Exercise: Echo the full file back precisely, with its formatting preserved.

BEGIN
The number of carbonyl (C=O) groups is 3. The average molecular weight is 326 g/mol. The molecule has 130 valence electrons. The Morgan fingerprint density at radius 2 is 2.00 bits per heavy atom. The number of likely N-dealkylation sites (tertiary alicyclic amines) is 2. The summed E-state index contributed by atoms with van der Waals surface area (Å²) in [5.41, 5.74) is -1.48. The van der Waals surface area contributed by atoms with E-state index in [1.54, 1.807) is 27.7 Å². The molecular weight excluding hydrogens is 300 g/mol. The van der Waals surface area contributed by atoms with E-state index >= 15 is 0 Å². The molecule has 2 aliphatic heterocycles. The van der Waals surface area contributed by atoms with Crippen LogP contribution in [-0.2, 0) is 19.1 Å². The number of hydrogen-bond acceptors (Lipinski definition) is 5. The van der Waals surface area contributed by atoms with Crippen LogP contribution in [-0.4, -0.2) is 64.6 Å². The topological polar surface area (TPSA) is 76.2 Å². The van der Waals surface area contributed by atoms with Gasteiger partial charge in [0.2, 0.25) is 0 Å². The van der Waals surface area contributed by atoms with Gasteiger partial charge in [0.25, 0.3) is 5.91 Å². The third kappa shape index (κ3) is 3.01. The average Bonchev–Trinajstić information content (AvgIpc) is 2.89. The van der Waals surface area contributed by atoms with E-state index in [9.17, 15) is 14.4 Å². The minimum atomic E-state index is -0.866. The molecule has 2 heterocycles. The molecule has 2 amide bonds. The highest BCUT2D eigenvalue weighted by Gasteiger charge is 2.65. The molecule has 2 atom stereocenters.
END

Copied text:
The number of carbonyl (C=O) groups is 3. The average molecular weight is 326 g/mol. The molecule has 130 valence electrons. The Morgan fingerprint density at radius 2 is 2.00 bits per heavy atom. The number of likely N-dealkylation sites (tertiary alicyclic amines) is 2. The summed E-state index contributed by atoms with van der Waals surface area (Å²) in [5.41, 5.74) is -1.48. The van der Waals surface area contributed by atoms with E-state index in [1.54, 1.807) is 27.7 Å². The molecular weight excluding hydrogens is 300 g/mol. The van der Waals surface area contributed by atoms with E-state index >= 15 is 0 Å². The molecule has 2 aliphatic heterocycles. The van der Waals surface area contributed by atoms with Crippen LogP contribution in [-0.2, 0) is 19.1 Å². The number of hydrogen-bond acceptors (Lipinski definition) is 5. The van der Waals surface area contributed by atoms with Crippen LogP contribution in [-0.4, -0.2) is 64.6 Å². The topological polar surface area (TPSA) is 76.2 Å². The van der Waals surface area contributed by atoms with Gasteiger partial charge in [0.2, 0.25) is 0 Å². The van der Waals surface area contributed by atoms with Gasteiger partial charge in [0.25, 0.3) is 5.91 Å². The third kappa shape index (κ3) is 3.01. The average Bonchev–Trinajstić information content (AvgIpc) is 2.89. The van der Waals surface area contributed by atoms with E-state index in [9.17, 15) is 14.4 Å². The minimum atomic E-state index is -0.866. The molecule has 2 heterocycles. The molecule has 2 amide bonds. The highest BCUT2D eigenvalue weighted by Gasteiger charge is 2.65. The molecule has 2 atom stereocenters.